Alright, I have the aforementioned technical problem solving routine running, I am working on my rapport with the group, I am now all setup and ready to start shooting so there is one last thing that I need to start doing before I snap away, and that is posing. Posing is one of those things that can really make or break a photo, or at least be the difference between a good photograph and a great photograph. It is also, at least for me, one of the hardest things to practice since it’s not like I can dry run it in the garage like I do with lighting setups, so it’s good to spend some time really thinking, researching, and knowing what to do prior to meeting with your subjects. Fortunately for me I found the CreativeLive series with Lindsay Adler, Posing 101, and spent a considerable amount of time building that skill. It’s amazing what you can learn from that class, how many posing mistakes you’ve been making, and how easy it is to fix them once you recognize your errors. I highly recommend that you invest the time in watching her class and reviewing all of the materials she provides with it. Anyway, back to the business at hand. I need to get a group photograph and my group had a very specific goal and look they wanted to get that was along the more “traditional pose” lines. So I want to knock this one out immediately and then start having some fun and going for some more interesting images. Here’s a sample of the first pictures we took. The kids started off pretty well but began to get the “dental exam” smile, so I thought this would be a good time to have some fun with them. I brought a pack of mustaches and doled them out to the kids and thought, what the heck, and gave them to everyone. We had some fun with them and as I had hoped, did get the kids back on track, although I’m pretty sure the family thinks I’m insane now.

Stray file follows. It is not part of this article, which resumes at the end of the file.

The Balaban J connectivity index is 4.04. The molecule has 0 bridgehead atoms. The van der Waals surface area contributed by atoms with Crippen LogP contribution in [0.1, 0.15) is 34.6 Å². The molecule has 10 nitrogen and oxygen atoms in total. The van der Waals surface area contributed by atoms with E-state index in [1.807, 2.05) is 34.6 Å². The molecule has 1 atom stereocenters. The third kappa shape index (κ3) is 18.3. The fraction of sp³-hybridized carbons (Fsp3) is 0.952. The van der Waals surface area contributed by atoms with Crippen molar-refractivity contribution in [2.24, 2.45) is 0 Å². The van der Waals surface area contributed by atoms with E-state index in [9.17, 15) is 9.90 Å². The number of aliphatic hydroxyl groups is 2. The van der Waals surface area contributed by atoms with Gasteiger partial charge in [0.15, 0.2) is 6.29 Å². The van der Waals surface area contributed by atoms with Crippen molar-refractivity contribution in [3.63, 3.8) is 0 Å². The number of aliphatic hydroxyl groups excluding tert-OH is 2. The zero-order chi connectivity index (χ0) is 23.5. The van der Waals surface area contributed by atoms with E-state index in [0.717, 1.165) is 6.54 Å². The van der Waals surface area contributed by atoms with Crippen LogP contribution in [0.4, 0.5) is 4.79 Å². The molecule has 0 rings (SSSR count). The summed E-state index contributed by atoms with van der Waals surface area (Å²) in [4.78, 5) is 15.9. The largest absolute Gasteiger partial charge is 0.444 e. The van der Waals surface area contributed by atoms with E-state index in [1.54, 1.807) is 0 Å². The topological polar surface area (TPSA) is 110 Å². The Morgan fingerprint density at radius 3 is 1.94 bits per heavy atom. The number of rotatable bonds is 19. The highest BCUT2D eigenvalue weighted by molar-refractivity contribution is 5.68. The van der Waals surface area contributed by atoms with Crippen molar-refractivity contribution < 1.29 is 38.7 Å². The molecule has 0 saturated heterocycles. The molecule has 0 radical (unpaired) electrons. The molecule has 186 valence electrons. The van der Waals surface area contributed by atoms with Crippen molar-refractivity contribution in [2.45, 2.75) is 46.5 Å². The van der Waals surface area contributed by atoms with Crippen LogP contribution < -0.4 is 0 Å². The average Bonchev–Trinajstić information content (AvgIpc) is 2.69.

With the required group shots in the can, we move over to a different area while I scout out the next place we’re going to shoot. I know we’re going to end on the beach, but currently the sun is reflecting directly onto the water and I want to let it set before I try to tackle that one. I decide to take a break and let the kiddos play which gives me a good opportunity to get some images of them on the railing that is currently being backlit by the setting sun. I really like getting backlit images where the sun is behind my subjects and I pop light into the front of my subjects to keep them from becoming a silhouette, sort of like a light sandwich. The kids are way too dynamic for me to add a speedlight this time, and although an assistant with a reflector could track them, I didn’t have anyone qualified for the task. I also didn’t want them to really notice that they were my subjects if I could avoid it so I could get a series of natural and candid images. To solve the problem of the kids from becoming silhouettes against the setting sun, I set my exposure to capture their faces, and that will let the sunlight simply blow out which, at least in this context, I’m alight with. I do try to change my angle to the sun so I’m not shooting directly into it to help compress the exposure a bit.